manship, and solidity of structure, which mark the great buildings of its class and period. The situation is exactly such as the Norman barons usually selected for their strongholds. These were in many instances built on the remains of Roman forts, or on those which had been constructed or repaired in the time of Alfred, evidence of which may be generally obtained by a careful examination of the substructure. The space it occupies is believed to have been the site of a Roman fortress; for the point was too eligible, and the district itself was too accessible, to have been left without a military defence during their possession of the country. Besides, it was a station on the great military road between Dover and London ; and being in a central point between the capital and the coast, and having the double advantage of road and river communication, was peculiarly suited to all the purposes of a provincial fortress.

But in order that we may have a correct notion of the castellated structures of those days, we shall here, in as few words as possible, give a general idea of a Norman Castle or fortress.* It consisted, with very few exceptions, of an enclosure of from five to ten acres of land; and, as in the present instance, was encircled by a river, or artificial canal called a moat, on the scarp or edge of which was a strong wall, succeeded by another; and between these was the first ballium, or outer court of the castle. Within the second wall, or that which immediately surrounded the keep, or great tower, were storehouses for the garrison, and other offices suitable to the extent and distinction of the fortress. In the centre of this interior space or enclosure, was the citadel, or master-tower, as it is more properly called, in which resided the suzerain, or feudal chief; but occasionally it was occupied by the deputy or castellan, who for the time being was the representative of the baron, and had the full exercise of his delegated authority. This master tower was generally built upon an artificial mound, as already described in our notice of Arundel. It contained the state apartments, which were in proportion to the style and retinue of the founder, with all the other domestic offices belonging to the strongholds of that period. In the centre of the tower, and descending to the lowest part of the foundation, were the dungeons, in which were confined the prisoners of war, the felons or malefactors of his jurisdiction. In several instances, access to the various compartments of the castle was provided by secret inlets through the centre of the walls, and by subterraneous passages made under the fosse, as mentioned in the notice of Eltham.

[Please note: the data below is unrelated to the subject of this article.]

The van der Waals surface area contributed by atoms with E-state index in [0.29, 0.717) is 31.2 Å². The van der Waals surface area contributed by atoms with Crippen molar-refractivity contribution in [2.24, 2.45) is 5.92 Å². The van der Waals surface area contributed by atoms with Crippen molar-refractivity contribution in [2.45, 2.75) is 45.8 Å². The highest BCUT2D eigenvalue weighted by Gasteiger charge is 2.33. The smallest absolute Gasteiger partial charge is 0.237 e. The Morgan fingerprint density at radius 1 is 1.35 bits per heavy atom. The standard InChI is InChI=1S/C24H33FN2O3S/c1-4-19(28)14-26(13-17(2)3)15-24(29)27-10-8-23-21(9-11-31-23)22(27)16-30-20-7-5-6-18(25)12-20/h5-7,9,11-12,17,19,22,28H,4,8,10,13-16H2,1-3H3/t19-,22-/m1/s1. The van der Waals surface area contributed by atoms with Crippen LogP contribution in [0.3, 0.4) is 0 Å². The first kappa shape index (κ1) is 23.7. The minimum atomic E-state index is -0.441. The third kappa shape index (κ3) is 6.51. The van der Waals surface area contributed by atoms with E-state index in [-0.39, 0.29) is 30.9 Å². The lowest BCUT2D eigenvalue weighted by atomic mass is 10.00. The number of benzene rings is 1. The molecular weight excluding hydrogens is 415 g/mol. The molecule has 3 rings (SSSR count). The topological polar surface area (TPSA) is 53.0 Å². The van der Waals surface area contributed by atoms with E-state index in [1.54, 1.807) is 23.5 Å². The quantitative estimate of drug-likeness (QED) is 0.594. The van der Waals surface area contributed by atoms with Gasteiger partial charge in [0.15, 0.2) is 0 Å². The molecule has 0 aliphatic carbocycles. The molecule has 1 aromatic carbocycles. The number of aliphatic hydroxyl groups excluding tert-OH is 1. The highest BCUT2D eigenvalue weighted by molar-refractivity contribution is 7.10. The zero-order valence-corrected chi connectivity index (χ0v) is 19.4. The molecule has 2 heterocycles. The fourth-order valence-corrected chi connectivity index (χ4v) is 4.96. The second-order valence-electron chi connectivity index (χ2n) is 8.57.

In advance of the ditch or moat, was the barbican, or outer defence, with

Our antiquarian friends will readily excuse us if, in our anxiety to make the subject intelligible to every

class of readers, we avoid as much as possible all technical phraseology.



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a watch-tower that communicated with the interior by means of a draw-
bridge across the moat, which opened inwards, so as to be under the control

of the sentinel or guard. The entrance to the
ballium, or outer court, was secured by gates, with
a ponderous grating or portcullis, which was raised
or lowered by means of those iron chains and pul-
leys which are still used in some of our military
fortresses, and are always met with in the fortified
cities of the Netherlands. The walls were further
protected by towers and battlements, from which,
as well as through the numerous loopholes by